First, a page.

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Hidden Gems For The PlayStation 2

The PlayStation 2 was one of the most successful consoles of all time, and with that success came tons of games to enjoy throughout its decade of dominance. However, for every massive success like God of War or Final Fantasy X, there were just as many games that didn't get enough respect when they originally released. These hidden gems aren't just underappreciated for their time, many of them still don't have the status they deserve in the annals of the PlayStation 2's history. That's why we're here to help bring a little more recognition to these titles you may have missed the first time around.

Odin Sphere was a great game all around

Vanillaware makes some absolutely beautiful games, but the developer's second effort on the PlayStation 2 is arguably still the most impressive. Odin Sphere is a stunning side-scrolling action RPG that combined gorgeous fantasy art with an incredibly robust battle and leveling system. Don't let the adorable character models and lush stages fool you; Odin Sphere's combat and character progression systems are thought-provoking and intense. Published by Atlus in 2007, the game enjoyed cult status for a decade before getting a breathtaking high-definition remaster for PlayStation 4 in 2016 with Odin Sphere Leifthrasir.

Definitely hunt down Predator: Concrete Jungle

Like the fan-favorite action film series, there have been a lot of Predator video games released over the years. Few have actually been very memorable, but Predator: Concrete Jungle is still regarded fondly among fans despite less-than-glowing reviews from critics. Players step into the role of a disgraced Predator who attempts to earn retribution by returning to Earth in 2030 to steal back technology left behind 100 years earlier. Players use all the tools of the Yautja warriors throughout the game, including mimicking voices, and includes fights against humans and other Predators, all while dropping dozens of references to the Alien and Predator universe.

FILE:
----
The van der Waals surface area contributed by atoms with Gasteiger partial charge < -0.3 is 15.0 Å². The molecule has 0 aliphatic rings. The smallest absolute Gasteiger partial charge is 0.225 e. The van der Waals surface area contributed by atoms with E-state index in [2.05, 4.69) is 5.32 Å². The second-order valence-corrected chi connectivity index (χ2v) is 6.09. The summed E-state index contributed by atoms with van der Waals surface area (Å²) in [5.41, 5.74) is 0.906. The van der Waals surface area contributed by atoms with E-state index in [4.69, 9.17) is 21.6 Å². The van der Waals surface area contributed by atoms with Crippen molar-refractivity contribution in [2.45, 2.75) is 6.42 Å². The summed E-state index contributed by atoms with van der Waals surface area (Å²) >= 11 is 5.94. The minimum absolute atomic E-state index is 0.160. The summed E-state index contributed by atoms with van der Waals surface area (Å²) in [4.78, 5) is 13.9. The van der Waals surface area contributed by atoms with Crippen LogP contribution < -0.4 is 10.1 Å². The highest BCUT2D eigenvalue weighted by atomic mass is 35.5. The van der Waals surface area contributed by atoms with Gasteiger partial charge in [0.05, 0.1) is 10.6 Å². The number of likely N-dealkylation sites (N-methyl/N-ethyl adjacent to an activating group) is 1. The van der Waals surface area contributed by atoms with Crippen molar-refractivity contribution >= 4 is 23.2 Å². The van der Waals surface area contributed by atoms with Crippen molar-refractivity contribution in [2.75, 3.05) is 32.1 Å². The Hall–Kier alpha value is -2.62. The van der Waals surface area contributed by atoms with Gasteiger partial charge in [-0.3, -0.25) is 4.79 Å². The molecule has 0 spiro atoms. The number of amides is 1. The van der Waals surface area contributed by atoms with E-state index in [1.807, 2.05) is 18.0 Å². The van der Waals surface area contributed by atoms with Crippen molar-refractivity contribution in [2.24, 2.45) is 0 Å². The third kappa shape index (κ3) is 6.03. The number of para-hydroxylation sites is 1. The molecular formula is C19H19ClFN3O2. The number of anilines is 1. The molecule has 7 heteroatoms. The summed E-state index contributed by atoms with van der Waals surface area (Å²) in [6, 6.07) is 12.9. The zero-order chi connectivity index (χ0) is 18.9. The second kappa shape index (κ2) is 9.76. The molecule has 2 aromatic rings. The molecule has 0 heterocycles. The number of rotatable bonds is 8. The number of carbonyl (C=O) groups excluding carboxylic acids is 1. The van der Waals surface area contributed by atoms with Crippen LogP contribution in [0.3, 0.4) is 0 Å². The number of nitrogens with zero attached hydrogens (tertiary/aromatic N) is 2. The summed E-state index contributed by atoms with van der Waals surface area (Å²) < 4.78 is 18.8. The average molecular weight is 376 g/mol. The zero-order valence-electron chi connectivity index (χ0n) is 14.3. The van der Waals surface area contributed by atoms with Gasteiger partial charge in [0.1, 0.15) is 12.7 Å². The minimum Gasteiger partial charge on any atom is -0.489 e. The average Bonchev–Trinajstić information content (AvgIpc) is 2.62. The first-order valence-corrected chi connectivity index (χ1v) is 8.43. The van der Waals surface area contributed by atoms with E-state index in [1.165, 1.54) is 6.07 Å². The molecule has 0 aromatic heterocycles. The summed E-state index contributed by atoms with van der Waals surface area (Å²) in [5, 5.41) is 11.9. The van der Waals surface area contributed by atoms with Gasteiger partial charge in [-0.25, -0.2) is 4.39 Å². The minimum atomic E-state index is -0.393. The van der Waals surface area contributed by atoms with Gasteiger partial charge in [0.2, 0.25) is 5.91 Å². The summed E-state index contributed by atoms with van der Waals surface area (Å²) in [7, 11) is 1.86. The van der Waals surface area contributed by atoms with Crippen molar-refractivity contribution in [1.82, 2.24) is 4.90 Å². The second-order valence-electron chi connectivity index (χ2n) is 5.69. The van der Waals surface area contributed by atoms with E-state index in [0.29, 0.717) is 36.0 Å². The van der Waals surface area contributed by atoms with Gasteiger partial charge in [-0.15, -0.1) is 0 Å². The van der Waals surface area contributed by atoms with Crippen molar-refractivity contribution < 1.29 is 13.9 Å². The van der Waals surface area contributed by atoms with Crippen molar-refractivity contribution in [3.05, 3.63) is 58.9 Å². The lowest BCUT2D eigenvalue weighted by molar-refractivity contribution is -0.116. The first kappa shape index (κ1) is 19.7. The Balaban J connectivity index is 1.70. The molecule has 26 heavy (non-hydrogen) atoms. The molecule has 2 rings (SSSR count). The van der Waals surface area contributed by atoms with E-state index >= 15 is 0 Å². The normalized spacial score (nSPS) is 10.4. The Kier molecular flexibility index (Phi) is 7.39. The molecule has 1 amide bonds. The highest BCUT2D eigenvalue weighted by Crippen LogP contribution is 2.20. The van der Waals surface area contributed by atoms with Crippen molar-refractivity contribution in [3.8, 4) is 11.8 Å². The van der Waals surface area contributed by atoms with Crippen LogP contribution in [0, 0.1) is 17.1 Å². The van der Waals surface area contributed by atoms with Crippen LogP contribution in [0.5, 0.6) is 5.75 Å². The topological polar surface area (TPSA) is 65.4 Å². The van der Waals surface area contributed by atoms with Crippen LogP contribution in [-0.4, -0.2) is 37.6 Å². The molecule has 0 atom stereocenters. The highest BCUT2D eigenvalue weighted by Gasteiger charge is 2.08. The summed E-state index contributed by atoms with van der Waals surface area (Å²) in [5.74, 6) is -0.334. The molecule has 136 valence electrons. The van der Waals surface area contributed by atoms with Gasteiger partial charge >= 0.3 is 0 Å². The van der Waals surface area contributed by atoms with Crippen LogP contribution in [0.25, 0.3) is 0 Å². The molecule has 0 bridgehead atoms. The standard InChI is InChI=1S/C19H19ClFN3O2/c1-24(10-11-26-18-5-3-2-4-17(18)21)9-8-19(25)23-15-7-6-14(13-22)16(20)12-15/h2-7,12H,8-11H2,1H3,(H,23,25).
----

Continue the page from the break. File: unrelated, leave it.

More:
Pray to find a copy of Mortal Kombat: Shaolin Monks

Most of the world knows Mortal Kombat as a ruthless and brutally violent fighting game franchise, but for a brief time at the height of the series' popularity, Midway Games experimented with some action games starring its fighters. The third of those games, Shaolin Monks, is definitely the most memorable and worthwhile. Starring Liu Kang and Kung Lao in a story that covered events surrounding Mortal Kombat II, Shaolin Monks allows players to travel through various realms trying to stop Shang Tsung's evil forces. Though it's not a fighting game, many of the classic combat elements remain, including Fatalities, which players could even perform on multiple enemies at once.

God Hand will reward your faith

What happens when Shinji Mikami, the creator of Resident Evil, wants to put his spin on action games that rely heavily on hand-to-hand combat? You get God Hand, a clever and challenging beat 'em up featuring fantastic, customizable combat and wildly over-the-top characters. God Hand holds a special place in the hearts of Mikami fans, but it wasn't a chart-topper or critical darling when it originally released. Still, God Hand is chock full of interesting gameplay ideas that were missing from the action genre for years, including a scaling difficulty level and players having near total control over the controller layout.

Something about The Thing